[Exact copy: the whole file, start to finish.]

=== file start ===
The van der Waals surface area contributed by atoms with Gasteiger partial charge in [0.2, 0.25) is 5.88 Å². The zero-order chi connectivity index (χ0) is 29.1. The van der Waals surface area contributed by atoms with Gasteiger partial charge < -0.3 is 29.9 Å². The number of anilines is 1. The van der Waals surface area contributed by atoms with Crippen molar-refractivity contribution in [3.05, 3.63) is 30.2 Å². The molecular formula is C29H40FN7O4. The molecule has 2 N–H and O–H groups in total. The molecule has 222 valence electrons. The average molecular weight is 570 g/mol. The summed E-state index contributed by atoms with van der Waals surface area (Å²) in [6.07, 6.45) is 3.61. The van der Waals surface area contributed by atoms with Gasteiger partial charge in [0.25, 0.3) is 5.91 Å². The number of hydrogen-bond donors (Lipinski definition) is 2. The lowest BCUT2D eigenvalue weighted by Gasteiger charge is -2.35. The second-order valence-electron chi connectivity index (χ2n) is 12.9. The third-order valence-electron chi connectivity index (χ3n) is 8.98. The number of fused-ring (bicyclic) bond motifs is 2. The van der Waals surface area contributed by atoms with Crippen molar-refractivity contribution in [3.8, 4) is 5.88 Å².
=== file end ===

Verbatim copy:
The van der Waals surface area contributed by atoms with Gasteiger partial charge in [0.2, 0.25) is 5.88 Å². The zero-order chi connectivity index (χ0) is 29.1. The van der Waals surface area contributed by atoms with Gasteiger partial charge < -0.3 is 29.9 Å². The number of anilines is 1. The van der Waals surface area contributed by atoms with Crippen molar-refractivity contribution in [3.05, 3.63) is 30.2 Å². The molecular formula is C29H40FN7O4. The molecule has 2 N–H and O–H groups in total. The molecule has 222 valence electrons. The average molecular weight is 570 g/mol. The summed E-state index contributed by atoms with van der Waals surface area (Å²) in [6.07, 6.45) is 3.61. The van der Waals surface area contributed by atoms with Gasteiger partial charge in [0.25, 0.3) is 5.91 Å². The number of hydrogen-bond donors (Lipinski definition) is 2. The lowest BCUT2D eigenvalue weighted by Gasteiger charge is -2.35. The second-order valence-electron chi connectivity index (χ2n) is 12.9. The third-order valence-electron chi connectivity index (χ3n) is 8.98. The number of fused-ring (bicyclic) bond motifs is 2. The van der Waals surface area contributed by atoms with Crippen molar-refractivity contribution in [3.8, 4) is 5.88 Å².